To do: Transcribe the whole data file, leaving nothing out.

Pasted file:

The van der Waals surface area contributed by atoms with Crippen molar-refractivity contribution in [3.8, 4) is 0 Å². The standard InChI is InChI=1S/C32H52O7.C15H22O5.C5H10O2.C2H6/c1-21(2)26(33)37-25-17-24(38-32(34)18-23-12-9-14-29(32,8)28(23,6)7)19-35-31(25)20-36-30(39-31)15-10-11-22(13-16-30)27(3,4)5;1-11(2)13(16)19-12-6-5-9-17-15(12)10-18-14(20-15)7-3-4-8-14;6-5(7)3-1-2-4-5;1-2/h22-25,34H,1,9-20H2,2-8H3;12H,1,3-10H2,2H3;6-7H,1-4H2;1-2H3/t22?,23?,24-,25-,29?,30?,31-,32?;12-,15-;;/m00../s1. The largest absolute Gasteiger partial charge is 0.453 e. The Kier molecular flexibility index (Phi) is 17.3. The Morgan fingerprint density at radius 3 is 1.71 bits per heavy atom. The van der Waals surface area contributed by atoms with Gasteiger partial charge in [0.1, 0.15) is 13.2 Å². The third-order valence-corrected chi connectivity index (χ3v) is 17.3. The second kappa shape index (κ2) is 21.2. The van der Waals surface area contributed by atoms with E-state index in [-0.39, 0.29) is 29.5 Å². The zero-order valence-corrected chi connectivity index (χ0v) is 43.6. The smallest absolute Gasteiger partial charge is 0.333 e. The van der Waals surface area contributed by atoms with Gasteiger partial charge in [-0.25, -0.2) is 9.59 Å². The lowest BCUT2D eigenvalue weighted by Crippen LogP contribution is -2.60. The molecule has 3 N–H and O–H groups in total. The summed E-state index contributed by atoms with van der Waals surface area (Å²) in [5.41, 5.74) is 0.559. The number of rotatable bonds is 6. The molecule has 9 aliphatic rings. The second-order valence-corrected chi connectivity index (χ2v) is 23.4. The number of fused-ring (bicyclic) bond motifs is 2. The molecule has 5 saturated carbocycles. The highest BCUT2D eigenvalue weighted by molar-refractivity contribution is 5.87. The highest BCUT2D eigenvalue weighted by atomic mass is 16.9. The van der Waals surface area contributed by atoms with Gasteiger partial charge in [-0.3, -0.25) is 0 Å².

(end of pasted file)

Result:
The van der Waals surface area contributed by atoms with Crippen molar-refractivity contribution in [3.8, 4) is 0 Å². The standard InChI is InChI=1S/C32H52O7.C15H22O5.C5H10O2.C2H6/c1-21(2)26(33)37-25-17-24(38-32(34)18-23-12-9-14-29(32,8)28(23,6)7)19-35-31(25)20-36-30(39-31)15-10-11-22(13-16-30)27(3,4)5;1-11(2)13(16)19-12-6-5-9-17-15(12)10-18-14(20-15)7-3-4-8-14;6-5(7)3-1-2-4-5;1-2/h22-25,34H,1,9-20H2,2-8H3;12H,1,3-10H2,2H3;6-7H,1-4H2;1-2H3/t22?,23?,24-,25-,29?,30?,31-,32?;12-,15-;;/m00../s1. The largest absolute Gasteiger partial charge is 0.453 e. The Kier molecular flexibility index (Phi) is 17.3. The Morgan fingerprint density at radius 3 is 1.71 bits per heavy atom. The van der Waals surface area contributed by atoms with Gasteiger partial charge in [0.1, 0.15) is 13.2 Å². The third-order valence-corrected chi connectivity index (χ3v) is 17.3. The second kappa shape index (κ2) is 21.2. The van der Waals surface area contributed by atoms with E-state index in [-0.39, 0.29) is 29.5 Å². The zero-order valence-corrected chi connectivity index (χ0v) is 43.6. The smallest absolute Gasteiger partial charge is 0.333 e. The van der Waals surface area contributed by atoms with Gasteiger partial charge in [-0.25, -0.2) is 9.59 Å². The lowest BCUT2D eigenvalue weighted by Crippen LogP contribution is -2.60. The molecule has 3 N–H and O–H groups in total. The summed E-state index contributed by atoms with van der Waals surface area (Å²) in [5.41, 5.74) is 0.559. The number of rotatable bonds is 6. The molecule has 9 aliphatic rings. The second-order valence-corrected chi connectivity index (χ2v) is 23.4. The number of fused-ring (bicyclic) bond motifs is 2. The molecule has 5 saturated carbocycles. The highest BCUT2D eigenvalue weighted by molar-refractivity contribution is 5.87. The highest BCUT2D eigenvalue weighted by atomic mass is 16.9. The van der Waals surface area contributed by atoms with Gasteiger partial charge in [-0.3, -0.25) is 0 Å².